Hayley Atwell may be best known for starring in superhero fare such as Agent Carter and Avengers: Age of Ultron, but in Starz and BBC One’s forthcoming adaptation of Howards End, she plays Margaret Schlegel, the chief protagonist of E.M Forster’s classic novel.

Atwell, speaking at the premiere of the four-part drama in London, said that she’d never read a script that had given her so much time to figure out the “many facets of her character”.

“My character starts off with self-doubt… she’s contradictory, contrary and hypocritical and curious and inquisitive, all of these characteristics that I see present in my life but I don’t necessarily see it as much on screen. So, for me, I wanted to tread carefully because I thought it was beautiful and nuanced and wasn’t earnest or sentimental,” she added.

That script, which was written by Manchester By The Sea writer/director Kenneth Lonergan, follows the story of two independent and unconventional sisters, and the men in their lives, as they seek love and meaning in an ever-changing world.

Lonergan said that he was drawn into the project because of the way that the Schlegel family, in 1907, was actively trying to assess what was happening with the class system in Britain.  “You don’t often see that done in such an anthropological way. It’s very unusual territory to explore,” he said.

The last major adaptation of Howards End was done 25 years ago as a Merchant Ivory-produced feature film starring Emma Thompson, Anthony Hopkins and Vanessa Redgrave.

Lonergan said he was pleased to have had four hours to tell the story rather than 90-minutes. “I’ve tried to adapt novels for feature length films and most of the work is trying to figure out what to cut and how to allow the book to survive in a shorter format so having four hours to experiment is wonderful.”

Atwell was also aware of stepping into the shoes Thompson, who won an Oscar for best actress in 1993 for her performance.

“Emma has been a mentor to me for a number of years so I told her they were doing the impossible [and remaking Howards End] and I wanted to pay my respects to such an amazing woman. She said ‘don’t watch my version, you should never do that, read some physics books instead’.”

The series, which is produced by Colin Callender’s Playground Entertainment, is directed by Hettie Macdonald, director of Bafta Award-winning White Girl as well as Doctor Who.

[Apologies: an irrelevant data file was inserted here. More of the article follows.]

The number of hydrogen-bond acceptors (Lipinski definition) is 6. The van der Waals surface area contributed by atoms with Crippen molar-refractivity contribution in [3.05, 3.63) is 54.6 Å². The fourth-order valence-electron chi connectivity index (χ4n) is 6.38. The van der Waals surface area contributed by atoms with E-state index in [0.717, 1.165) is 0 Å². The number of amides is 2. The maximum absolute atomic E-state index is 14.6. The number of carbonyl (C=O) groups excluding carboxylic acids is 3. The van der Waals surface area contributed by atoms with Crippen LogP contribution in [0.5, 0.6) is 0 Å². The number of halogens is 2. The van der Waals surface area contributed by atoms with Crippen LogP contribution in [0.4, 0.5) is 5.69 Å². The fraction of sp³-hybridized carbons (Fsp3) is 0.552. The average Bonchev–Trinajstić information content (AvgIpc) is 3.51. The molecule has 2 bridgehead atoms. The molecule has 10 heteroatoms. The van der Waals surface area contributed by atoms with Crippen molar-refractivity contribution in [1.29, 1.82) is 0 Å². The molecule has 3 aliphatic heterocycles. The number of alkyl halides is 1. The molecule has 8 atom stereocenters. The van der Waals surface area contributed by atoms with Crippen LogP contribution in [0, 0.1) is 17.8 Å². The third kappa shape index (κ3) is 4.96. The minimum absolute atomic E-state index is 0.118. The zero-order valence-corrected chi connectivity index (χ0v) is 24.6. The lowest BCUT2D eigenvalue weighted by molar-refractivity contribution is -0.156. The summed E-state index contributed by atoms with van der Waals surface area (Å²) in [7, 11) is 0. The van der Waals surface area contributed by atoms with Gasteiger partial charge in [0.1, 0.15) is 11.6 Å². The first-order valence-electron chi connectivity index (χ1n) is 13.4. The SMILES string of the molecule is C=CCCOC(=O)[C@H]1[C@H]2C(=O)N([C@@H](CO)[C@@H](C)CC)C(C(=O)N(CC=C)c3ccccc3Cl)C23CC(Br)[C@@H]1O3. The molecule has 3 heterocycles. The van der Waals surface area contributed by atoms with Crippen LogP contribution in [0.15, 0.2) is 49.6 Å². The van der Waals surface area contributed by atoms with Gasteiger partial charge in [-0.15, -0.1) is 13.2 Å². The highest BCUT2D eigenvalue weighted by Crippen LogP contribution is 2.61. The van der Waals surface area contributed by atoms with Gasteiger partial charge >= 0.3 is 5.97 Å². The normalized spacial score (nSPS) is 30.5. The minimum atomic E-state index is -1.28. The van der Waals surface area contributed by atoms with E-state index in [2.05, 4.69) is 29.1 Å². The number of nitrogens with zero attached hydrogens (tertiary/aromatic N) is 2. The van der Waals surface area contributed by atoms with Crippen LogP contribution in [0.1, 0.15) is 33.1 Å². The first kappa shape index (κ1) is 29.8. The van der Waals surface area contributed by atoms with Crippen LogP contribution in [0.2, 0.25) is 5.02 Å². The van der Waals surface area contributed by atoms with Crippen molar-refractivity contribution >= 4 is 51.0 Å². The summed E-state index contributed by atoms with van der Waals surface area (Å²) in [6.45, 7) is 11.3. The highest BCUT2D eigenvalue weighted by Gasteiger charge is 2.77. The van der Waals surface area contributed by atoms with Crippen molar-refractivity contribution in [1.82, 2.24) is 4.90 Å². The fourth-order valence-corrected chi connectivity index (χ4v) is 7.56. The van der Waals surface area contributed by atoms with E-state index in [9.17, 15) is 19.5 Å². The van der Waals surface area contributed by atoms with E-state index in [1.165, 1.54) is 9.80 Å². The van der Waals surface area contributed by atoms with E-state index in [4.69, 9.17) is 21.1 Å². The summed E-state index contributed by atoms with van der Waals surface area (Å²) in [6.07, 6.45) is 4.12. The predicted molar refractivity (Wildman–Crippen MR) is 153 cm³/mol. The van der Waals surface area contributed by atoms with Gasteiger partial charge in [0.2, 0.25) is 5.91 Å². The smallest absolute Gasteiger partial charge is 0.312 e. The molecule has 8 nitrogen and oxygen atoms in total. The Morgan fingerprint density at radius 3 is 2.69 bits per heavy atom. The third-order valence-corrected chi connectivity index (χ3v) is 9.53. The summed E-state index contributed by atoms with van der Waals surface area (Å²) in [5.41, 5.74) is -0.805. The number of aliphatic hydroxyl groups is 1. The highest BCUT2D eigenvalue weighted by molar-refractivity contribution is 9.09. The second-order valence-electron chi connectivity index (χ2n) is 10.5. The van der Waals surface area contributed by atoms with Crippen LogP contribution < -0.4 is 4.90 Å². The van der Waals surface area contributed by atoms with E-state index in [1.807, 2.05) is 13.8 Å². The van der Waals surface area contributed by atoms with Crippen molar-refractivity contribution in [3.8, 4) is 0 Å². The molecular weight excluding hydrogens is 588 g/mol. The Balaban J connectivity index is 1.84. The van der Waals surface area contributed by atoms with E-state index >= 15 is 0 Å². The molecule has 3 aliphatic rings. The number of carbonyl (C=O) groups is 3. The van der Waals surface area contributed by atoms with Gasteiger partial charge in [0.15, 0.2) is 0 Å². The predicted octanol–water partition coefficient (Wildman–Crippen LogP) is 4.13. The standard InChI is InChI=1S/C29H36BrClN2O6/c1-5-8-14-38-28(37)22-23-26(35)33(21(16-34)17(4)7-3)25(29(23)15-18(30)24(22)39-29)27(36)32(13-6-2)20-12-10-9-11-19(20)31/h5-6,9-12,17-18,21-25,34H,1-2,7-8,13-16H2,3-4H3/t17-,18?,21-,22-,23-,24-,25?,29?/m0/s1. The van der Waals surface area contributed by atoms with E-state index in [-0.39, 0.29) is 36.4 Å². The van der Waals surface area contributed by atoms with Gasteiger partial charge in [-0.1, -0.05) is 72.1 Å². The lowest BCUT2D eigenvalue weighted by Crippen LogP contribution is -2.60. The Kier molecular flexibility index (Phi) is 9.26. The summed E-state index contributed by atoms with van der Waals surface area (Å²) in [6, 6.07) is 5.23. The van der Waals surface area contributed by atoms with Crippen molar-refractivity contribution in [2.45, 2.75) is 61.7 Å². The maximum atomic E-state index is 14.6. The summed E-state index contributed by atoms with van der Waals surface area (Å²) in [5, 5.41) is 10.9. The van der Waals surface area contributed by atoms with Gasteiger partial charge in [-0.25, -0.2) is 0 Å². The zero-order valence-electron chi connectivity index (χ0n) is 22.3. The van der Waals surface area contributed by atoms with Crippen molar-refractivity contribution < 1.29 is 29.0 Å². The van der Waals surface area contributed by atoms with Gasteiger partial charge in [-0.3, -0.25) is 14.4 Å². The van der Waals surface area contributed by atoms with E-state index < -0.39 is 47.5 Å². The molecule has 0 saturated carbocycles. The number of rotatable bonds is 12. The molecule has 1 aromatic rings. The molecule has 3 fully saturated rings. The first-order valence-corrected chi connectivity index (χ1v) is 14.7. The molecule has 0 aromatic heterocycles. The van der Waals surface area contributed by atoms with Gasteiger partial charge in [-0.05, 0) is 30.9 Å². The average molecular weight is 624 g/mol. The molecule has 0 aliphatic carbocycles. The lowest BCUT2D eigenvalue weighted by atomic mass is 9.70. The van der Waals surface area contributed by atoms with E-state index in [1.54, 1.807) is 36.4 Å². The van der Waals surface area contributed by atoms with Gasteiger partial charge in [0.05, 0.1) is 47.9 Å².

Macdonald said that she wanted the drama to feel like a true representation of the period, rather than a stilted stereotypical snapshot. “We [had seen] photos of Edwardian women walking down the street with skirts swinging, holding books and laughing and smoking and there so much movement. Normally they had to remain stiff in photos… but I wanted them to have a sense of energy,” she added.

Callender, who was behind Peter Kosminsky’s BBC period drama Wolf Hall, said class was a major feature of the show, which he produced in association with City Entertainment and KippSter Entertainment.

“What’s interesting is this emergence of a business class and the tension between business and art and treating people more than [just based on] their financial value. Those are themes that are relevant and present today, almost as much as the traditional exploration as class,” he added.

Howards End, which also stars Matthew Macfadyen and Tracey Ullman, filmed across London.

However, the team, which also included Hunger producer Laura Hastings-Smith, managed to pull off something that no other film or TV production had managed – to film outside The British Museum.

Coincidentally, Vera Drake filmmaker Mike Leigh was in the area and started shouting at Ullman – asking how they’d managed to secure permission.

The series will air on BBC One on 12 November in a 9pm slot; Starz has not confirmed TX details, although it is likely to air in early 2018.

Premium pay television is not usually the home for such period fare, but Callender said that the broadcaster wanted to make the “definitive television production of Howards End”.

“PBS Masterpiece wanted it but the truth is that Starz were agreeable to paying more,” he said. “Starz was extraordinarily supportive through this and they wanted what Ken [Lonergan] and Hettie [Macdonald] and the BBC wanted. They weren’t interested in trying to morph this into some sort of concept of what a pay television show should look like in the States.”